Edward Upjohn Papers
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Collection Scope and Content Note

Scope and Contents Note

1911: March 6. Edward Upjohn to Helen Allingham, wife of William Allingham, concerning errors in her husband’s recently published autobiography. Thanks her for the volume and explains his ill-health, expressing his interest since he was apparently a friend of Allingham. ALS, 4pp.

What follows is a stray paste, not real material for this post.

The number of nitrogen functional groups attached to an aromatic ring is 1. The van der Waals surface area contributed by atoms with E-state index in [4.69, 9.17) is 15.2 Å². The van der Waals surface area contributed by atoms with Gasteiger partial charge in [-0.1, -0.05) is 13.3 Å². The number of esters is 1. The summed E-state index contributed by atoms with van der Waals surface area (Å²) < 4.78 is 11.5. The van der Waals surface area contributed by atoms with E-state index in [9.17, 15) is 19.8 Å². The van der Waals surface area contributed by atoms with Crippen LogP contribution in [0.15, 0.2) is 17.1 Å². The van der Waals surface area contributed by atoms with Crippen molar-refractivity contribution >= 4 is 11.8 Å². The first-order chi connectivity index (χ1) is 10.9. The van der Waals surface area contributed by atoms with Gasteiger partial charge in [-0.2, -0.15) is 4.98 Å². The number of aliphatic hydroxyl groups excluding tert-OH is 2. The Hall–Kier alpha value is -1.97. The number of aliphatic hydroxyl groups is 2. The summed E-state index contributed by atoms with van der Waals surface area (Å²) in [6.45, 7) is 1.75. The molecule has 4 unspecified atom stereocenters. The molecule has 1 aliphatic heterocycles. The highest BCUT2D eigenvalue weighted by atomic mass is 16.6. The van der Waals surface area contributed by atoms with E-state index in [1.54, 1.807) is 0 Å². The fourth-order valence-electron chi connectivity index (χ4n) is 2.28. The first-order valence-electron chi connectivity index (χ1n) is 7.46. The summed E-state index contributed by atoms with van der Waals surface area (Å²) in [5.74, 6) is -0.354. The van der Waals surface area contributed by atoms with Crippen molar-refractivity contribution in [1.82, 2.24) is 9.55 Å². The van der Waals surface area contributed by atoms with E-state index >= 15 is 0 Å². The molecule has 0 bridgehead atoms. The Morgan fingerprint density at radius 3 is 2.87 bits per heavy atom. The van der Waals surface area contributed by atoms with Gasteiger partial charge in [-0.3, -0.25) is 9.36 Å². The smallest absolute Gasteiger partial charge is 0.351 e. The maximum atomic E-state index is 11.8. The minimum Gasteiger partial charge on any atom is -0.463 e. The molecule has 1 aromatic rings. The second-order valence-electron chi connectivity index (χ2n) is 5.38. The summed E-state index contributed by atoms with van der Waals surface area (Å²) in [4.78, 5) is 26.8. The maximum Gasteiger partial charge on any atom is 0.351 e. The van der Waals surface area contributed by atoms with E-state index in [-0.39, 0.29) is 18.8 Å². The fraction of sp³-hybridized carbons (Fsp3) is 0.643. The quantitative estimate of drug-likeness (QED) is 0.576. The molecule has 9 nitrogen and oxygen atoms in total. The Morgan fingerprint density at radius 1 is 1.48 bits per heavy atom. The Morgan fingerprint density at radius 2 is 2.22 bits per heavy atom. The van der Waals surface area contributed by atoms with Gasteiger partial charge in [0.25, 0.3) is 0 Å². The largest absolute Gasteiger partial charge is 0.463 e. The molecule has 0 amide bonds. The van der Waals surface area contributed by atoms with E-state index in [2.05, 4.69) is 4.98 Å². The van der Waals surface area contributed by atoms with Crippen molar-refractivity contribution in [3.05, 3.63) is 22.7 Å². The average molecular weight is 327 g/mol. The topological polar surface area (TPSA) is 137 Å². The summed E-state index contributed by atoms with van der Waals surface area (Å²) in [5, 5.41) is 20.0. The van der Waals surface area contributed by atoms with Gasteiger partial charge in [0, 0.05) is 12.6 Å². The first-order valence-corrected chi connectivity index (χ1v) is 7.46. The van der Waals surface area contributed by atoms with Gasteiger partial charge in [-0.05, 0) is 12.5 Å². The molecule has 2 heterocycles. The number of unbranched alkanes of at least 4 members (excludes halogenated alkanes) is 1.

The autobiography mentioned is titled William Allingham: A Diary , first published in 1907 by Macmillan, London. Reprinted in 1908. Upjohn’s notice of errors not changed, apparently, as they stand in the 1908 edition. The Diary was edited by Helen Allingham. William Allingham was a minor Irish poet, author, and balladeer, and was neglected by the Irish and English alike. He was an intimate, however, of numerous 19th century literary figures including Rossetti, Carlyle, Tennyson, Patmore, Burne-Jones, and friends with Emerson, Dickens, Robert and Elizabeth Browning, and others. He was immortalized for three poems, “The Winding Banks of Erne,&38221; “Up the Airy Mountain,” and “Four Ducks on a Pond,” though he is seldom recognized as the author. He was employed in the British Customs Service from 1846-1870 and was a sub-editor, then historian, for Fraser’s Magazine from 1870-1879, when he married Helen Paterson, a noted watercolorist praised particularly by Ruskin. Her portrait of Carlyle is well-known and housed in the Scottish National Portrait Gallery. In poetry, Allingham pioneered a mode and a technique later utilized by Yeats, Colum, and Joseph Campbell. A volume of poems, Day and Night Songs , was illustrated by the celebrated Dalziel brothers after drawings by Rossetti, Millais, and Arthur Huges; these form a landmark in English book illustration.

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